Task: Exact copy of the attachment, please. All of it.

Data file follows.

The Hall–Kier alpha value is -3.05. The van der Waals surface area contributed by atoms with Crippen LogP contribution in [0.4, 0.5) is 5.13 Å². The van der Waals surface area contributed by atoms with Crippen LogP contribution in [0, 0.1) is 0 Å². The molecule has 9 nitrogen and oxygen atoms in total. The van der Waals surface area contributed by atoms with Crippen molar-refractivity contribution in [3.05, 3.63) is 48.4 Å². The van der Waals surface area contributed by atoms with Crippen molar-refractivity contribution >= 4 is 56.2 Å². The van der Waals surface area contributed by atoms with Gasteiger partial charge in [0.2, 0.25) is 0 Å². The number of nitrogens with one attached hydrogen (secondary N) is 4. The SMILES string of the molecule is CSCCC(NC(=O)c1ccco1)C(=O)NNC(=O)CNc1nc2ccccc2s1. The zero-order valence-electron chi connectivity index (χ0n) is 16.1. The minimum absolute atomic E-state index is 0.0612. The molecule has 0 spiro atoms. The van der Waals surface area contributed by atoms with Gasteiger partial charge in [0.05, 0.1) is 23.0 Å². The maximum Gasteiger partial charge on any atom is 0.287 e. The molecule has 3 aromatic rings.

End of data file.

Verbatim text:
The Hall–Kier alpha value is -3.05. The van der Waals surface area contributed by atoms with Crippen LogP contribution in [0.4, 0.5) is 5.13 Å². The van der Waals surface area contributed by atoms with Crippen LogP contribution in [0, 0.1) is 0 Å². The molecule has 9 nitrogen and oxygen atoms in total. The van der Waals surface area contributed by atoms with Crippen molar-refractivity contribution in [3.05, 3.63) is 48.4 Å². The van der Waals surface area contributed by atoms with Crippen molar-refractivity contribution >= 4 is 56.2 Å². The van der Waals surface area contributed by atoms with Gasteiger partial charge in [0.2, 0.25) is 0 Å². The number of nitrogens with one attached hydrogen (secondary N) is 4. The SMILES string of the molecule is CSCCC(NC(=O)c1ccco1)C(=O)NNC(=O)CNc1nc2ccccc2s1. The zero-order valence-electron chi connectivity index (χ0n) is 16.1. The minimum absolute atomic E-state index is 0.0612. The molecule has 0 spiro atoms. The van der Waals surface area contributed by atoms with Gasteiger partial charge in [0.05, 0.1) is 23.0 Å². The maximum Gasteiger partial charge on any atom is 0.287 e. The molecule has 3 aromatic rings.